It was just over a year ago that Laverne Cox told us to google Gavin Grimm, the high school student barred from his school’s restrooms because he is transgender. America listened.
Since then, celebrities like Cox and students like Grimm have helped us understand what it means to be transgender. That new understanding is reflected in path-breaking court decisions recognizing that transgender people have the freedom to live openly at school, at work, and in the military. And it led voters to reject a recent ballot initiative that sought to exclude transgender people from restrooms that match their gender identity — a victory for the transgender community that was unthinkable when Cox stood up at last year’s Grammy Awards.
That momentum got a giant push forward yesterday from a federal appeals court in Philadelphia. The court rejected another attempt to bar transgender boys and girls from restrooms and locker rooms that other boys and girls use. And it did so in a powerful opinion affirming “the needs, humanity, and decency of transgender students.”
Cisgender students at Boyertown Area Senior High had sued to block transgender students like Aidan DeStefano from using facilities that correspond to their gender identity. They claimed that boys like Aidan are really “girls,” and that their mere presence in restrooms and locker rooms amounted to privacy violations and sexual harassment.
Last month, the Third Circuit Court of Appeals took the unusual step of rejecting those claims just minutes after the case was argued, signaling that it understood the importance of the case to students and the community. Yesterday, the court issued an opinion explaining its reasoning and displaying particular insight and empathy for transgender students.
First, the court rejected efforts to use misleading language to label transgender students as other than who they are. By calling transgender boys “girls” and transgender girls “boys,” opponents of LGBT equality hoped to sow confusion and fear about students sharing common spaces. The court saw through that tactic and embraced accurate, respectful language to describe both transgender students and their peers, becoming the first federal court of appeals to use the word “cisgender.”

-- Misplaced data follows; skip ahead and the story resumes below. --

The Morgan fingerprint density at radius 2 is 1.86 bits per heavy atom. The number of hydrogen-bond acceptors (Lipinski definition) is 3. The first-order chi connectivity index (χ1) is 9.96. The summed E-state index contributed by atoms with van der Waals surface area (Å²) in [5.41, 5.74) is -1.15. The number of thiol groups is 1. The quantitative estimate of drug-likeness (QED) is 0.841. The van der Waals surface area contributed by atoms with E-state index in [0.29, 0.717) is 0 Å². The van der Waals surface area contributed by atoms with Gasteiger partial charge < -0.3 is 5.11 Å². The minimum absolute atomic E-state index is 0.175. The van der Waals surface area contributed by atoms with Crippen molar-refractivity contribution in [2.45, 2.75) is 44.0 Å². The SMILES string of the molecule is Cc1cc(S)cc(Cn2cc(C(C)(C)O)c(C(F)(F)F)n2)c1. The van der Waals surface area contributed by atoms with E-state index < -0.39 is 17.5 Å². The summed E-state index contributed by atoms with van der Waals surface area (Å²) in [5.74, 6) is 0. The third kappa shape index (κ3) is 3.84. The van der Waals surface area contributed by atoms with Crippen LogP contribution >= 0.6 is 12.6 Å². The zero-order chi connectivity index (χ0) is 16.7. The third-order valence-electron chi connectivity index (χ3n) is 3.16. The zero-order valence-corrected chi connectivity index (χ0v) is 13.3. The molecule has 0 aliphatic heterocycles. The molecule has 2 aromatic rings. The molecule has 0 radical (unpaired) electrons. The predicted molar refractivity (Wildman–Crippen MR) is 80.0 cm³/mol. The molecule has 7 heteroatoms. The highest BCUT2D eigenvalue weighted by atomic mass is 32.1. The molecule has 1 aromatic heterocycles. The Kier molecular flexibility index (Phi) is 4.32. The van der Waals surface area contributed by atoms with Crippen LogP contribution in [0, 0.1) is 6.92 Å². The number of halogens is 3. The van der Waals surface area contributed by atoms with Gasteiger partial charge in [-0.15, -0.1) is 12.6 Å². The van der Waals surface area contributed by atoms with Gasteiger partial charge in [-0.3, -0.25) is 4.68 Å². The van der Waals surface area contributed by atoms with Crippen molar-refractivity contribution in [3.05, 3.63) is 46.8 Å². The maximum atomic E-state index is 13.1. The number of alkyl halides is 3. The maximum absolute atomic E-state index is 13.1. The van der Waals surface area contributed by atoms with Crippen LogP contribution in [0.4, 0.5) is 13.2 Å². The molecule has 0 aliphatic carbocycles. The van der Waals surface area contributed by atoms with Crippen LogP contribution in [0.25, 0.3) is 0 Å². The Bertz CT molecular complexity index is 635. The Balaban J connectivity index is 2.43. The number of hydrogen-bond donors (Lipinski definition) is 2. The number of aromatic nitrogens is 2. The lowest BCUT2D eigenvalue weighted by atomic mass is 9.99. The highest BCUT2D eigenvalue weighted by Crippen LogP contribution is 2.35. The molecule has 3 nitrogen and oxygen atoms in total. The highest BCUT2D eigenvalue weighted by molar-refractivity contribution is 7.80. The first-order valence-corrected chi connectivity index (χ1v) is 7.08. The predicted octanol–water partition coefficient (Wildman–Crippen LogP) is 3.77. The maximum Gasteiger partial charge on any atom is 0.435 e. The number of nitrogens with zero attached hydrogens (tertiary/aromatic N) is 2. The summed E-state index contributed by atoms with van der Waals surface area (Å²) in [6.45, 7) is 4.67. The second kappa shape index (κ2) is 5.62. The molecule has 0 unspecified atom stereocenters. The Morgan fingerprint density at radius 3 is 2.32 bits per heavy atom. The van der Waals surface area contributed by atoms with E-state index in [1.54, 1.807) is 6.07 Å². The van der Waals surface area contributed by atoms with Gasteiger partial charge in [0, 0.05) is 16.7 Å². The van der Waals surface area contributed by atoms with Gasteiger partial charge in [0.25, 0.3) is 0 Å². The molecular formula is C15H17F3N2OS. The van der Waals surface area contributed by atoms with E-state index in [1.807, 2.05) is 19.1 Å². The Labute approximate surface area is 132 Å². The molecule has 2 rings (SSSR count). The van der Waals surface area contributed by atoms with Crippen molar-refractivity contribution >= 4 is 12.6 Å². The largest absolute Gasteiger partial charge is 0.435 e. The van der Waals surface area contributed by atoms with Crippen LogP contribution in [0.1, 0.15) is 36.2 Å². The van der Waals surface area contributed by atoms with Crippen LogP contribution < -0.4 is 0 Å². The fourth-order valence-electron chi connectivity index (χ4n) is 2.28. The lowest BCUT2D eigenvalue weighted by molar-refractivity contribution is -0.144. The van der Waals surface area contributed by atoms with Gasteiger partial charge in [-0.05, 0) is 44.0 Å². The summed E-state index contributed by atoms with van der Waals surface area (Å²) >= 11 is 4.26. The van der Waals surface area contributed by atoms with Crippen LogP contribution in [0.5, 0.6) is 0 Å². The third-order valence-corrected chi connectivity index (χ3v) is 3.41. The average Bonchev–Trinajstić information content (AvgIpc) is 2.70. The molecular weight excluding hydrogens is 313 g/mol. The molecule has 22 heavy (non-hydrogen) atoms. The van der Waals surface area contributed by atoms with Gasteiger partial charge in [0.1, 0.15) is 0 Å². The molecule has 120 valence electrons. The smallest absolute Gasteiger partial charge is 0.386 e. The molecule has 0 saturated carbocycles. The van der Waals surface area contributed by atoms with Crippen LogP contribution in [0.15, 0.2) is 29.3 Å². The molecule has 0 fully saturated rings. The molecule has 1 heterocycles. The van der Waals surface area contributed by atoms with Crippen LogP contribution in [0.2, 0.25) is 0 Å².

Next, the court recognized that there is nothing wrong, let alone illegal, about going about daily life while being transgender. That includes using shared restrooms and locker rooms. What is offensive is comparing being transgender to the outrageous conduct involved in many sexual harassment cases, like a supervisor demanding that his employee dance nude. Yet that’s precisely the comparison the challengers made.
Finally, the court pointed out an even more basic flaw in the cruel effort to block transgender students from using the same restrooms and locker rooms as other boys and girls: Federal courts have already recognized that not only are schools not prohibited from treating transgender students equally, they are legally required to do so. That’s because discrimination based on transgender status is a form of sex discrimination barred under federal law.
As the court wrote, forcing transgender students to use facilities apart from other students “would very publicly brand all transgender students with a scarlet ‘T,’ and they should not have to endure that as the price of attending their public school.” Indeed, the court recognized that such discrimination can exacerbate the challenges transgender students already face and even be life-threatening.
Yesterday’s opinion confirmed what schools around the country have found to be true: Treating boys and girls who are transgender like other boys and girls is the right thing to do and fosters a positive school environment. And that’s good news not only for transgender students like Gavin and Aidan, but for all students.